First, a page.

Natural carbon dioxide (CO2) seeps in Papua New Guinea have given scientists rare insights into what tropical coral reefs could look like if human-induced atmospheric CO2 concentrations continue to rise unabated. At present rates of increase, the Intergovernmental Panel on Climate Change (IPCC) forecasts atmospheric CO2 levels of about 750ppm or more by 2100. About a third of this extra atmospheric CO2 is absorbed by the world’s oceans. As a consequence, pH levels will drop from 8.1 to 7.8, resulting in increased ocean acidification which will severely impact marine ecosystems.
Site exposed to very high concentrations of CO2 concentrations where coral developement ceases to exist. Katharina Fabricius, AIMS
Seascape at control site
Katharina Fabricius, AIMS
The coral reefs, having the highest biodiversity of all marine ecosystems, are probably the most vulnerable.
Dr Katharina Fabricius, scientist at the Australian Institute of Marine Science (AIMS) has led two research expeditions, with researchers from six countries including Germany, USA and Papua New Guinea. Among the international team of scientists was a group from the Max Planck Institute for Marine Microbiology in Bremen, experts in the field of microsensors, a valuable tool for studying coral reefs.
The team of scientists studied three natural CO2 seeps in Milne Bay Province, Papua New Guinea. This unique location was discovered by chance during a field trip to document biodiversity and is the only presently known cool CO2 seep site in tropical waters containing coral reef ecosystems. The study has given scientists unprecedented insights into what coral reefs would look like if greenhouse gas emissions and resulting ocean acidification continues to increase at present rates. At the seeps, streams of CO2 bubbles emanate from the ocean floor due to volcanic activity.
This week a scientific paper on the first results of this study is published in the prestigious, international scientific journal Nature Climate Change. It is the first scientific paper to present data on tropical coral reef ecosystems that are naturally adapted and acclimatised to elevated CO2. “Our research showed us there will be some winners, but many more losers, when tropical coral reefs are exposed to ocean acidification,” said principal investigator Dr. Fabricius. “In the past, we have relied on short-term laboratory experiments to tell us what happens to marine organisms exposed to ocean acidification,” she said. “Those experiments indicated deleterious effects on the performance of many species.”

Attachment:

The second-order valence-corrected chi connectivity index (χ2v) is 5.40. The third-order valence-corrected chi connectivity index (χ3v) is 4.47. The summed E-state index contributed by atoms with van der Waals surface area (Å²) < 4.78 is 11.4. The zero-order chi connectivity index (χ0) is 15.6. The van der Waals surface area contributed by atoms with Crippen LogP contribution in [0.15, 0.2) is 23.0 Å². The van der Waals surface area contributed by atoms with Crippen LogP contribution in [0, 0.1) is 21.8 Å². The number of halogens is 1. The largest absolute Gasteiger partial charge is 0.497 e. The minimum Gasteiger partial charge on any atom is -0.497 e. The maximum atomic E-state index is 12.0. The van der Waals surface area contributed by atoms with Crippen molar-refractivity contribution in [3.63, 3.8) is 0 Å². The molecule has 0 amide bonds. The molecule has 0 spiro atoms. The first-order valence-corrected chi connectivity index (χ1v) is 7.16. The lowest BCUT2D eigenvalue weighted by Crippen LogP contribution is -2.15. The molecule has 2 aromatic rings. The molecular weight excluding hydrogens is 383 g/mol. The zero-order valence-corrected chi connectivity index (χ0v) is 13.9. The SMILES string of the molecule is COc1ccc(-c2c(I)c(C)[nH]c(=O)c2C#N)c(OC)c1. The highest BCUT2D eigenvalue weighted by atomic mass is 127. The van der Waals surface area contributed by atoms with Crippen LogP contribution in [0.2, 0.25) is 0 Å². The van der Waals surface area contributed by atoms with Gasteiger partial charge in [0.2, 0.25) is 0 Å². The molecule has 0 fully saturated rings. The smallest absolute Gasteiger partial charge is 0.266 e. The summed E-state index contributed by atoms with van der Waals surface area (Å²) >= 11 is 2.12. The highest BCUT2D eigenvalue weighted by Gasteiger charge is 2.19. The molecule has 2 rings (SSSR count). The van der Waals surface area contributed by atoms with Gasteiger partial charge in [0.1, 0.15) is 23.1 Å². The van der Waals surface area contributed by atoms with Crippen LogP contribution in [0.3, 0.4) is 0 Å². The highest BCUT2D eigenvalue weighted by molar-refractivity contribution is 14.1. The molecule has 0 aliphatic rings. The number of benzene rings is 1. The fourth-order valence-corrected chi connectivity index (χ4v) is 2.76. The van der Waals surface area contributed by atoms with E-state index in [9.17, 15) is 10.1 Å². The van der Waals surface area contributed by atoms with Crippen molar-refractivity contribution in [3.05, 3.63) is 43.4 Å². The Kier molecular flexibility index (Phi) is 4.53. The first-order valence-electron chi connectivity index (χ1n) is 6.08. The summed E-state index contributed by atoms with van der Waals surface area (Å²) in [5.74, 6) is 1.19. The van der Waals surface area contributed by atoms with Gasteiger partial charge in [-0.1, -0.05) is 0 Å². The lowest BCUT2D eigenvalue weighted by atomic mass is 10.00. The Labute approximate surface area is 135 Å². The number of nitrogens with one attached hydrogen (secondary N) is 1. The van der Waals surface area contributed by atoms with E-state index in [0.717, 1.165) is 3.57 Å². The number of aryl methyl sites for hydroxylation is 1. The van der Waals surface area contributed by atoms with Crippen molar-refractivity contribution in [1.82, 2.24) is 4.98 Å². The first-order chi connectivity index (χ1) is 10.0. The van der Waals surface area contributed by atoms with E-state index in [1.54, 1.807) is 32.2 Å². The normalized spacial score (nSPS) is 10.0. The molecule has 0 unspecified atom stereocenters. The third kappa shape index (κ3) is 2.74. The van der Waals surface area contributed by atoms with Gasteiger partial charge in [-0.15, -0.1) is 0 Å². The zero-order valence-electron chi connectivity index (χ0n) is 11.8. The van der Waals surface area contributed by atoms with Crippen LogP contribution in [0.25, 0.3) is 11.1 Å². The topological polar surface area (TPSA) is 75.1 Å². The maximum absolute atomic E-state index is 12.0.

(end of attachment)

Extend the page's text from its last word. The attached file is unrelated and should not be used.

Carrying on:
While laboratory experiments are important, Dr Fabricius said the natural CO2 seeps in Milne Bay provided a more complete picture about the ecological consequences for coral reef communities when exposed to higher levels of CO2 for many decades. This natural setting allowed scientists to compare coral reef communities along a gradient from normal present day to low pH.
“The cover of the more delicate tabulate, foliose and branching corals was reduced three-fold near the CO2 seeps. Similarly, the abundance of soft corals and sponges were also significantly reduced. Most importantly we found that reef development ceased below pH level 7.7.”
One of the MPI co-authors, Martin Glas said: “Not only did coral abundance change, also other calcifiers like foraminifera and calcifying algae were strongly reduced under elevated CO2 levels. This is disturbing news as they represent key-species for the formation of a healthy coral reef and contribute significantly to the reefs calcium carbonate production.”
Amongst the few winners at higher levels of CO2 were seagrasses which showed increased cover with three to four times more shoots and roots than under normal conditions.Dr Fabricius said the study showed that ocean acidification leads to profound changes in coral reefs ecosystems. “The decline of the structurally complex corals means the reef will be much simpler and there will be less habitat for the hundreds of thousands of species we associate with today’s coral reefs.
“They would not be the richly diverse and beautiful habitats we currently see in places such as the Great Barrier Reef.”
“There are also fewer juvenile corals in areas with high CO2 levels, therefore coral reefs in those environments face greater challenges recovering from disturbances such as tropical storms.